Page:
High Tech Bags

Until recently, the biggest technical innovation in luggage was the wheel. Now, though, bag makers are teaming up with tech firms to make smart bags that will streamline the travel process and make lost luggage a thing of the past. Samsung and Samsonite, plus other vendors, are adding features that mean bags do more than just hide your dirty laundry from prying eyes.

No More Bag Check-In Line

You won't have to stand in line to check in your bags with the new smart luggage. Because of a chip inside, these bags will know when they've arrived at the airport and talk to airline systems automatically. You'll get a unique baggage ID sent to your phone. Just drop the bag on a conveyor belt. With some bags, you'll avoid overweight bag fees because the bags have a built-in scale and it'll tell you before you leave home if you've packed too much.

No More Dragging Your Luggage

Human traffic patterns in an airport concourse can seem more chaotic than highway traffic patterns, so self-propelling luggage may be as difficult as a self-driving car, but it's coming. A motor in the bag will let luggage trail close by your heels as you walk through the terminal. Don't worry about forgetting to keep it with you, because a proximity detector will alert you if you walk off without it. It's too bad bags won't self-propel themselves into the overhead storage bins, though!

No More Hanging Around the Luggage Carousel

If you've ever raced through the terminal only to wait interminably for your bag, you can now take your time. Bags will send a message to your phone when they've made it off the plane and head for the carousel. Once everyone uses this feature, you won't need to fight through the crowd to get close enough to grab your bag. If everyone has a self-propelling bag, it's possible the luggage carousels will be eliminated and your bag will find its own way over to you.

No More Lost Luggage

Worse than an interminable wait in baggage claim is an interminable wait that ends when you realize your luggage isn't going to come. If your bag doesn't show up, the new smart bags can tell you where they are, so you don't have to wait for the airline to track it down. 

Microsoft Invests

At Microsoft's recent Ignite conference for IT professionals, Microsoft executives unveiled new security measures and services, and called out competitor Google for lax security practices.

“Google takes no responsibility to update their customers’ devices, leaving end-users and businesses increasingly exposed every day they use their Android devices,” said Terry Myerson, Microsoft’s executive vice president of operating systems. “Google just ships a big pile of code, and then leaves you exposed with no commitments.”

Microsoft is refining how it distributes security updates, starting with the upcoming releases of Windows 10 and Office 2016, Myerson said.

Changes to Update Protocols

Currently, Microsoft sends updates for Windows on the second Tuesday of each month on "Patch Tuesday." Many consumer machines are configured to download and apply the patches automatically, but enterprises may prefer to control the update process with Microsoft’s System Center Configuration Manager.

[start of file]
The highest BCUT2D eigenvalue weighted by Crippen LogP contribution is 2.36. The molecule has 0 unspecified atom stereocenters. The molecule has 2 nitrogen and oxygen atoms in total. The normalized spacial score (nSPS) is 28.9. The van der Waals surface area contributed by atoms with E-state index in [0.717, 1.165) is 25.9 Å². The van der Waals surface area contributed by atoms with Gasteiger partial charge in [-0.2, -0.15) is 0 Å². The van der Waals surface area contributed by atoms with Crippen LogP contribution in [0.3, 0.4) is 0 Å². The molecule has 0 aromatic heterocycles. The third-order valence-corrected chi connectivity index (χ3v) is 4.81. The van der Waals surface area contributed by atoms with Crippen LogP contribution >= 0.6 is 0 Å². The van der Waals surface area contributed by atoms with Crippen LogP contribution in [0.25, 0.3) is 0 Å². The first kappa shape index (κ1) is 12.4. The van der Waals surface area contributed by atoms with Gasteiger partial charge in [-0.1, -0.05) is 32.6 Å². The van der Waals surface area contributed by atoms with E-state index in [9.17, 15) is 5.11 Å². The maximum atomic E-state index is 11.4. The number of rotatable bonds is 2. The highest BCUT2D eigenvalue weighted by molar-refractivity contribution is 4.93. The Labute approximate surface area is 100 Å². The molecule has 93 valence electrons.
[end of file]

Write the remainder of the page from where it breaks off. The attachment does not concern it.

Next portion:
With Windows 10, consumers can now get security updates as they are released from Microsoft, along with other updates and new features, resulting in a “steady stream of innovation every month,” Myerson said.

Businesses can choose to get their updates as soon as they arrive, or wait to see if the patches cause any additional issues first. Microsoft will also offer the option to receive security updates only, not new feature updates, which offers organizations more control without exposing them to security gaps.

Administrators can now specify when they want patches to be applied, so the patches aren’t deployed during a busy time, or at when machines may be shut down. For organizations with limited bandwidth, Windows 10 computers can share the updates in a peer-to-peer network, rather than downloading patches for each machine.

New Services from Microsoft

In addition to updating the patching process, Microsoft also unveiled a number of new services to help better secure systems against data leakage and compromised identities:

Device Guard limits the computer to running only applications that have been administrator approved to run on that machine. This safeguard could prevent the user from unwittingly installing malware, thinking it came from an approved source.

Azure Rights Management Services is a service designed to guard against corporate data leakage. This service provides the ability to protect access to files, even after they leave the individual computer. Before sending a file to someone, a user can specify what permissions that recipient has with that file. The sender can specify, for instance, if that file can be forwarded to additional parties. The sender can even revoke access to the document after it is sent out.

Microsoft Advanced Threat Analytics provides a simple way for organizations to identify network intruders. It's based on technology developed by Israeli startup Aorato, which Microsoft acquired in November. This service can show that someone is using a brute-force attack to compromise a user account, when that account was breached and can then follow any additional actions on other machines.

These updates and service offerings give peace of mind to network administrators who must constantly remain alert to new and dangerous security threats.